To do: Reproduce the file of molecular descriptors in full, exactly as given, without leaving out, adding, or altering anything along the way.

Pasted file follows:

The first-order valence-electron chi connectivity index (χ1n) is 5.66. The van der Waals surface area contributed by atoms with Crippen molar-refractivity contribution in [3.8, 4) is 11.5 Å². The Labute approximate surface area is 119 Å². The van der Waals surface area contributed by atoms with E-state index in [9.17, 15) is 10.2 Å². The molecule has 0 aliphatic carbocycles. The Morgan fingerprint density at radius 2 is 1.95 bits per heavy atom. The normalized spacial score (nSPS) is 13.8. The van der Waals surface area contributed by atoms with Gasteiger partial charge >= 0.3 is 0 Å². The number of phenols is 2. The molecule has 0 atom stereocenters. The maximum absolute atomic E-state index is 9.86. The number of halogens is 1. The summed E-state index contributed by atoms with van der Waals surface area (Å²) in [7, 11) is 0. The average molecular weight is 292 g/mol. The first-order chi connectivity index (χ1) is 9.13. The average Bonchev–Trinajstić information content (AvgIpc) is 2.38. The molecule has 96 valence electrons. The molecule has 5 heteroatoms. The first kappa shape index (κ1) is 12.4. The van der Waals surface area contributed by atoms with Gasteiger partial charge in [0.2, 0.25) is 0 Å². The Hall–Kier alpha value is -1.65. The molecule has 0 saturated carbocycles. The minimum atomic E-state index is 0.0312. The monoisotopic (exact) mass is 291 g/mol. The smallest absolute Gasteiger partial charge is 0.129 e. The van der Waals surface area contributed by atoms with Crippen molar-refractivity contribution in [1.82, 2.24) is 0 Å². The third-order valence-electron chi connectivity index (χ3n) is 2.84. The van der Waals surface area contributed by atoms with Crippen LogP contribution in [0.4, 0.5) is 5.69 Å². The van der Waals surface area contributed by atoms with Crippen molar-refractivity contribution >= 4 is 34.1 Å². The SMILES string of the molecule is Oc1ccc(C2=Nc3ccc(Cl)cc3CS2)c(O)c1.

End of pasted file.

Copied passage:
The first-order valence-electron chi connectivity index (χ1n) is 5.66. The van der Waals surface area contributed by atoms with Crippen molar-refractivity contribution in [3.8, 4) is 11.5 Å². The Labute approximate surface area is 119 Å². The van der Waals surface area contributed by atoms with E-state index in [9.17, 15) is 10.2 Å². The molecule has 0 aliphatic carbocycles. The Morgan fingerprint density at radius 2 is 1.95 bits per heavy atom. The normalized spacial score (nSPS) is 13.8. The van der Waals surface area contributed by atoms with Gasteiger partial charge >= 0.3 is 0 Å². The number of phenols is 2. The molecule has 0 atom stereocenters. The maximum absolute atomic E-state index is 9.86. The number of halogens is 1. The summed E-state index contributed by atoms with van der Waals surface area (Å²) in [7, 11) is 0. The average molecular weight is 292 g/mol. The first-order chi connectivity index (χ1) is 9.13. The average Bonchev–Trinajstić information content (AvgIpc) is 2.38. The molecule has 96 valence electrons. The molecule has 5 heteroatoms. The first kappa shape index (κ1) is 12.4. The van der Waals surface area contributed by atoms with Gasteiger partial charge in [0.2, 0.25) is 0 Å². The Hall–Kier alpha value is -1.65. The molecule has 0 saturated carbocycles. The minimum atomic E-state index is 0.0312. The monoisotopic (exact) mass is 291 g/mol. The smallest absolute Gasteiger partial charge is 0.129 e. The van der Waals surface area contributed by atoms with Crippen molar-refractivity contribution in [1.82, 2.24) is 0 Å². The third-order valence-electron chi connectivity index (χ3n) is 2.84. The van der Waals surface area contributed by atoms with Crippen LogP contribution in [0.4, 0.5) is 5.69 Å². The van der Waals surface area contributed by atoms with Crippen molar-refractivity contribution >= 4 is 34.1 Å². The SMILES string of the molecule is Oc1ccc(C2=Nc3ccc(Cl)cc3CS2)c(O)c1.